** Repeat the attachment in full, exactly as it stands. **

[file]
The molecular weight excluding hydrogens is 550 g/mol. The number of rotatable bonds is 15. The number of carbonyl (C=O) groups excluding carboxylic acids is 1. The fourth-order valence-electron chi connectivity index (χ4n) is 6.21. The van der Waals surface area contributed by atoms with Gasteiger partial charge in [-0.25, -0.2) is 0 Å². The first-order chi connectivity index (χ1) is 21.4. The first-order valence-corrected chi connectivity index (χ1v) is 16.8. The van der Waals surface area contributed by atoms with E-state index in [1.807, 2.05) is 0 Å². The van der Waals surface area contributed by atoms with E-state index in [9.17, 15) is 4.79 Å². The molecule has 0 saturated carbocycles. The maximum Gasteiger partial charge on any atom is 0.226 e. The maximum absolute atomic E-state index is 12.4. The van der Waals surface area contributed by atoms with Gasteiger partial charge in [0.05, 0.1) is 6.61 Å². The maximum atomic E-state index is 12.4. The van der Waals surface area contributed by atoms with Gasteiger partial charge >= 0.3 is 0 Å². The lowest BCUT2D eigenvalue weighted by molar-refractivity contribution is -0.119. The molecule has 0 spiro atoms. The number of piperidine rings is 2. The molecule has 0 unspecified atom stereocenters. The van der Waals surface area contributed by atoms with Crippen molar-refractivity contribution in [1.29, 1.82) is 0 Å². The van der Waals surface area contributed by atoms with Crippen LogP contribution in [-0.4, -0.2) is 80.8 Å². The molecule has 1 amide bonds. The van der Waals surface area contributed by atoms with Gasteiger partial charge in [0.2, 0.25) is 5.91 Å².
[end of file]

The molecular weight excluding hydrogens is 550 g/mol. The number of rotatable bonds is 15. The number of carbonyl (C=O) groups excluding carboxylic acids is 1. The fourth-order valence-electron chi connectivity index (χ4n) is 6.21. The van der Waals surface area contributed by atoms with Gasteiger partial charge in [-0.25, -0.2) is 0 Å². The first-order chi connectivity index (χ1) is 21.4. The first-order valence-corrected chi connectivity index (χ1v) is 16.8. The van der Waals surface area contributed by atoms with E-state index in [1.807, 2.05) is 0 Å². The van der Waals surface area contributed by atoms with E-state index in [9.17, 15) is 4.79 Å². The molecule has 0 saturated carbocycles. The maximum Gasteiger partial charge on any atom is 0.226 e. The maximum absolute atomic E-state index is 12.4. The van der Waals surface area contributed by atoms with Gasteiger partial charge in [0.05, 0.1) is 6.61 Å². The maximum atomic E-state index is 12.4. The van der Waals surface area contributed by atoms with Gasteiger partial charge >= 0.3 is 0 Å². The lowest BCUT2D eigenvalue weighted by molar-refractivity contribution is -0.119. The molecule has 0 spiro atoms. The number of piperidine rings is 2. The molecule has 0 unspecified atom stereocenters. The van der Waals surface area contributed by atoms with Crippen molar-refractivity contribution in [1.29, 1.82) is 0 Å². The van der Waals surface area contributed by atoms with Crippen LogP contribution in [-0.4, -0.2) is 80.8 Å². The molecule has 1 amide bonds. The van der Waals surface area contributed by atoms with Gasteiger partial charge in [0.2, 0.25) is 5.91 Å².